Trainer John Moore was half a world away watching as his former Queensland Derby winner Eagle Way got his career back on track in the Group Three January Cup on Wednesday night in his first look at Happy Valley.
Zac Purton settled Eagle Way back in the field early before bringing him with a powerful run to overhaul The Golden Age in the final 150m.
The margin was less than a length at the finish but impressive enough given that Eagle Way carried 133 pounds and conceded 15 to the runner-up, who is touted as a Derby prospect.
“I’m sitting here in our apartment on the Gold Coast with George and the breeders of the horse, watching the Happy Valley races and, obviously, the Cup,” said Moore, currently in Australia for the Magic Millions yearling sale.
“And it was great to see Eagle Way bounce back and win like that. He was a very sick horse in the weeks before the Hong Kong Vase, when he had pneumonia. But I thought he ran well in the Vase considering that and he was down in class tonight and it’s fantastic to see him back in form again.”
Eagle Way had not been to Happy Valley previously for as much as a barrier trial and Moore admitted it was a gamble taking him to the smaller track sight unseen.
“It was a roll of the dice as far as the size of the track but I did think that he would relish the surface,” he said. “He has shown before he likes some cushion in the ground and we have had a few foot problems with him so I thought the more forgiving surface was going to be in his favour.”
While the win was good news for the Moore team, it was another missed by stable jockey Tommy Berry, who was riding 37-1 chance Harbour Master and has been aboard only four of the stable’s 12 winners this term.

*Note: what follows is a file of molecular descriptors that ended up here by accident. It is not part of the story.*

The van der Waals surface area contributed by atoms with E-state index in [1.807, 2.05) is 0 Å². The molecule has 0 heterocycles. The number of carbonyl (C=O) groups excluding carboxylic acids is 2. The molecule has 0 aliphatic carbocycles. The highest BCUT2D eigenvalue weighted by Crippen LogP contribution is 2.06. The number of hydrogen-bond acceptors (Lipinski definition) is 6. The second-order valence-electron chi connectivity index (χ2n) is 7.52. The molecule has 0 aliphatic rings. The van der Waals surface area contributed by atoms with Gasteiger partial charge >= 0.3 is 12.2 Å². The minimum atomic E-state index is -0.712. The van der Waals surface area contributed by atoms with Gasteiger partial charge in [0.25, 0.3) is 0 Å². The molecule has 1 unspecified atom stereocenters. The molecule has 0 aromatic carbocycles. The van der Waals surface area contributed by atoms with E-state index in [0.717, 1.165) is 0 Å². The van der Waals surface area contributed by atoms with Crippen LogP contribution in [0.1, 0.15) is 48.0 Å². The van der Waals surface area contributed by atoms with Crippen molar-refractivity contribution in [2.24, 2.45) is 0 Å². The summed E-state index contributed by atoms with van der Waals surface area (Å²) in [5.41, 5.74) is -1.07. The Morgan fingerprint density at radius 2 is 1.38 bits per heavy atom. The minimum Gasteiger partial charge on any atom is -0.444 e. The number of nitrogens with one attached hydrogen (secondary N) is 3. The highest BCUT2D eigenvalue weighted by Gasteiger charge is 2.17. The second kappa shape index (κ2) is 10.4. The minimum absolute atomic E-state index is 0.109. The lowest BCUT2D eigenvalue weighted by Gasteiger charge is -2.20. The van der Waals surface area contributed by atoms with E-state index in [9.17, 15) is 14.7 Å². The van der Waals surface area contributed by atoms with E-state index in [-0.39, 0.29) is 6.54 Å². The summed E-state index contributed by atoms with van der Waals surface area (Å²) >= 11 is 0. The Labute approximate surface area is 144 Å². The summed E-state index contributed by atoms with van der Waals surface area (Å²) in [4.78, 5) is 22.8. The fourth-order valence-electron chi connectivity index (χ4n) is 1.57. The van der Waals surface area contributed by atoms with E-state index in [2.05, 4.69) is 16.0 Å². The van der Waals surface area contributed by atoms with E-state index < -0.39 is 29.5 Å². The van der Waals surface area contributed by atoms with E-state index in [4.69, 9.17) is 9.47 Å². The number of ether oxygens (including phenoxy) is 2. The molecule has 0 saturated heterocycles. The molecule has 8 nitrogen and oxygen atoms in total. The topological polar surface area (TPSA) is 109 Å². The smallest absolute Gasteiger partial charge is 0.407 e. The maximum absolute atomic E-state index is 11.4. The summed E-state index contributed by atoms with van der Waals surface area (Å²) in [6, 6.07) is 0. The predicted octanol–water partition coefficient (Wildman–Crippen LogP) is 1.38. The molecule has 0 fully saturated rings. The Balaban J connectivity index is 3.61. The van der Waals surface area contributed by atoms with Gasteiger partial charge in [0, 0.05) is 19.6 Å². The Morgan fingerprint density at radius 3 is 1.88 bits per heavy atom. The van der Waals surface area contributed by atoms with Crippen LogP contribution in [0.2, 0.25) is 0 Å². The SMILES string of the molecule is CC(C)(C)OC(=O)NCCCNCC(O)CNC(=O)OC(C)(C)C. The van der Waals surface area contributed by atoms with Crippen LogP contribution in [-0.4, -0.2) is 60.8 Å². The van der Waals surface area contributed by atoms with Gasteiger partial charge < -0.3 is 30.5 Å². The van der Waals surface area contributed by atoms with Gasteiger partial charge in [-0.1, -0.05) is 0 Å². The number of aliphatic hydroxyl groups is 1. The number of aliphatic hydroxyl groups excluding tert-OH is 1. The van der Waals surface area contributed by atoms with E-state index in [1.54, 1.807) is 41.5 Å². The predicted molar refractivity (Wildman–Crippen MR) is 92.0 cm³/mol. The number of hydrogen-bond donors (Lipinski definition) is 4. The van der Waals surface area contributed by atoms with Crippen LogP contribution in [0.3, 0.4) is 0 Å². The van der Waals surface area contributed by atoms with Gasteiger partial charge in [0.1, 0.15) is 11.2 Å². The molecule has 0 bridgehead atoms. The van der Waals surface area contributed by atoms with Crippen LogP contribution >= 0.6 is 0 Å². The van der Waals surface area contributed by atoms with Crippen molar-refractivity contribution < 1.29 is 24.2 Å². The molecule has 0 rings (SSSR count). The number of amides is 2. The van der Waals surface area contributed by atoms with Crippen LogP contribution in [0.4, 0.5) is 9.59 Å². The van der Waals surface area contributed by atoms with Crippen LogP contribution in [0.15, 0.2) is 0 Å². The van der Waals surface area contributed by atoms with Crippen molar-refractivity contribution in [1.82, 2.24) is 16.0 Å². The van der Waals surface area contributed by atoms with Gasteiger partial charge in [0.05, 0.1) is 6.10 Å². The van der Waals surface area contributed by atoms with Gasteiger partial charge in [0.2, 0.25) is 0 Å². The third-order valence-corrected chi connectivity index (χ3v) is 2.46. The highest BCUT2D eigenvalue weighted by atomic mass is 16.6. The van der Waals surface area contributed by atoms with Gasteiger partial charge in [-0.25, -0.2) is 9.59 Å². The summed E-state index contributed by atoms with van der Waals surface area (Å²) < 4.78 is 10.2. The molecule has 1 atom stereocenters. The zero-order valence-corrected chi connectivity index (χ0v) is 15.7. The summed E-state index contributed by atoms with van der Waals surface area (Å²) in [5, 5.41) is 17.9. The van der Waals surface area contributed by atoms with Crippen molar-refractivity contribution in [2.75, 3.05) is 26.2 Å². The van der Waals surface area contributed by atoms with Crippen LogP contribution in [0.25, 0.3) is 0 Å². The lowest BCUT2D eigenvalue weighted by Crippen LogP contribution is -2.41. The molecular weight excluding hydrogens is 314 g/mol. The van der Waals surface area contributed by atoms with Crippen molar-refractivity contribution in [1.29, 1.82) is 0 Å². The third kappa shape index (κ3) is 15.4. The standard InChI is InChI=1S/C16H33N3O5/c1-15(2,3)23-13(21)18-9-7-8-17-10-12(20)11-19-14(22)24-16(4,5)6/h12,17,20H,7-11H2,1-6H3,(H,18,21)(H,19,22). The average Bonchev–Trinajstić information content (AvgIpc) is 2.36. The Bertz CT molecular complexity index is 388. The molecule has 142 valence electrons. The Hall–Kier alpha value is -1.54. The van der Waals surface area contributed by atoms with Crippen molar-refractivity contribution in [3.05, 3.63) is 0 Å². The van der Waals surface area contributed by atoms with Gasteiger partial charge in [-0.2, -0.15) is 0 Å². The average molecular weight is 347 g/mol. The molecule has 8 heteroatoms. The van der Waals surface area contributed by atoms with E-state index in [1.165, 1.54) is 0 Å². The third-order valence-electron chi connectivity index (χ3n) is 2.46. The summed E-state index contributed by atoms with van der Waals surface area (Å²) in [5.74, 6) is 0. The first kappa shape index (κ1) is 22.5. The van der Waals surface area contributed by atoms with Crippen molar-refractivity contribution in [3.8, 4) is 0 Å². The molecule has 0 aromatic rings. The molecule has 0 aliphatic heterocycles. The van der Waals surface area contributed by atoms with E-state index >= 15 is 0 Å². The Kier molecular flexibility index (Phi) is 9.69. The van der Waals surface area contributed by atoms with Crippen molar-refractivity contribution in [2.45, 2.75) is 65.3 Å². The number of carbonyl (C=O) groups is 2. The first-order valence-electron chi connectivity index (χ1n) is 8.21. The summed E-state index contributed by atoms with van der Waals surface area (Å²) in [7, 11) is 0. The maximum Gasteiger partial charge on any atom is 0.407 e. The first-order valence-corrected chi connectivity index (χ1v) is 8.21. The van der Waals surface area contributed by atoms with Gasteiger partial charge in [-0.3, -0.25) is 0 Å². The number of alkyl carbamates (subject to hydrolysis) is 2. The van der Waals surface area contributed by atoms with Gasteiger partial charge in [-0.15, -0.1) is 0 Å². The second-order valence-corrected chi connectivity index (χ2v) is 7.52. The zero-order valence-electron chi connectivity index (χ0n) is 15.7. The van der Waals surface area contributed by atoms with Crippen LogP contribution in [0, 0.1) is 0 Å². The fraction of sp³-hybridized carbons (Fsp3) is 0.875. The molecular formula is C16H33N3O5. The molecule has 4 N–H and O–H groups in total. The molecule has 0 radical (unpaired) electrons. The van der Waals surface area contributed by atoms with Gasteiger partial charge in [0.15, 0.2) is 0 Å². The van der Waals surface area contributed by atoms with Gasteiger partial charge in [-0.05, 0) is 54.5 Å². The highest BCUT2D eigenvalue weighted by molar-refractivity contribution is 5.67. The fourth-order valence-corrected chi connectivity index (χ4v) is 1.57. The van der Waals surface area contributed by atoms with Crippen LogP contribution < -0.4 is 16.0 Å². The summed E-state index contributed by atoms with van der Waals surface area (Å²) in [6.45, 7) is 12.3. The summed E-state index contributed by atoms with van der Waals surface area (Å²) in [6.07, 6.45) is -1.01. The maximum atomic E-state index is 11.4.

“I offered the ride to Zac because he’s been doing some riding for the owners, the Siu family, and of course he won the Hong Kong Cup for them on Time Warp so they were happy to have him on,” said Moore. “That was the connection there and now Eagle Way will head on towards the Gold Cup next month and I’ll be offering the first refusal of the ride to Zac again in that race.”
While the January Cup was the nominal highlight of the night, Joao Moreira provided a more historical moment on the Tony Cruz-trained Contribution.
One of the three wins on the night for Moreira, Contribution was the 100th winner for his owner, Hui Sai-fun, who first raced horses in Hong Kong in the 1950s.
Contribution’s fourth race win gave Owner Mr Hui Sai Fun his 100th in Hong Kong, the first to reach that mark. His first win as an owner came 5 October 1957 when Temptation won here at Happy Valley pic.twitter.com/tqYHRnMJTJ— HKJC Racing (@HKJC_Racing) January 10, 2018
The horses owned by Mr Hui Sai Fun over the last *61 years pic.twitter.com/luGiUSuqcn— HKJC Racing (@HKJC_Racing) January 10, 2018
The Jockey Club has famously been producing a celebratory cake for Hui each time he has had a runner since his last winner, Calculation in July, but there wasn’t one on Wednesday night night.
Club officials were informed ahead of time that Hui would not be in attendance so the big moment passed without note, for now.
“We knew he would not be here but the club is planning to honour this tremendous achievement at Sha Tin on Saturday, when Mr Hui will be on course,” Jockey Club executive director of racing business and operations Tony Kelly said.
But that didn’t stop Cruz from basking in the moment.
“Mr Hui has been owning winners since before I was born, there will never be another owner to win 100 races,” he said. “As a jockey, I rode many winners for Mr Hui, including some big winners, and I’ve trained quite a few as well for him. Now his son Julian is supporting me as well. I’m just so happy to be part of such a fantastic moment.”
Stewards had a relatively quiet night with French jockey Pierre-Charles Boudot the only “victim”, suspended for two days over a careless riding incident in race two.